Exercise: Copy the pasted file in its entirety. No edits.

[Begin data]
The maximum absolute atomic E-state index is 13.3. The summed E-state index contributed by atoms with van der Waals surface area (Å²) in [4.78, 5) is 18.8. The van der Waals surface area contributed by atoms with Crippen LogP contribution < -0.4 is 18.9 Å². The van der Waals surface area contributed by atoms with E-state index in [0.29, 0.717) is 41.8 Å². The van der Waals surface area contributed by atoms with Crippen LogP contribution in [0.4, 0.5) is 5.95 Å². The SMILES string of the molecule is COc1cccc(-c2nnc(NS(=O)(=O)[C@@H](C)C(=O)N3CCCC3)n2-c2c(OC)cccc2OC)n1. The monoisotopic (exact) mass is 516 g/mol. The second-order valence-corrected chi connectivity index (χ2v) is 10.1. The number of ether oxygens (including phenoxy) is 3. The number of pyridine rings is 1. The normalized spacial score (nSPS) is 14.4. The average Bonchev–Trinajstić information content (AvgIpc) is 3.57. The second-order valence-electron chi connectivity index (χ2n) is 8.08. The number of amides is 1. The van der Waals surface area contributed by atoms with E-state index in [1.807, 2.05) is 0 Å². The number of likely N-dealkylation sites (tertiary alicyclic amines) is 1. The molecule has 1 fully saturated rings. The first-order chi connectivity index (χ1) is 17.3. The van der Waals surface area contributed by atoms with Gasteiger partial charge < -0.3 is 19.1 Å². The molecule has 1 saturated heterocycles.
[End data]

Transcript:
The maximum absolute atomic E-state index is 13.3. The summed E-state index contributed by atoms with van der Waals surface area (Å²) in [4.78, 5) is 18.8. The van der Waals surface area contributed by atoms with Crippen LogP contribution < -0.4 is 18.9 Å². The van der Waals surface area contributed by atoms with E-state index in [0.29, 0.717) is 41.8 Å². The van der Waals surface area contributed by atoms with Crippen LogP contribution in [0.4, 0.5) is 5.95 Å². The SMILES string of the molecule is COc1cccc(-c2nnc(NS(=O)(=O)[C@@H](C)C(=O)N3CCCC3)n2-c2c(OC)cccc2OC)n1. The monoisotopic (exact) mass is 516 g/mol. The second-order valence-corrected chi connectivity index (χ2v) is 10.1. The number of ether oxygens (including phenoxy) is 3. The number of pyridine rings is 1. The normalized spacial score (nSPS) is 14.4. The average Bonchev–Trinajstić information content (AvgIpc) is 3.57. The second-order valence-electron chi connectivity index (χ2n) is 8.08. The number of amides is 1. The van der Waals surface area contributed by atoms with E-state index in [1.807, 2.05) is 0 Å². The number of likely N-dealkylation sites (tertiary alicyclic amines) is 1. The molecule has 1 fully saturated rings. The first-order chi connectivity index (χ1) is 17.3. The van der Waals surface area contributed by atoms with Gasteiger partial charge < -0.3 is 19.1 Å². The molecule has 1 saturated heterocycles.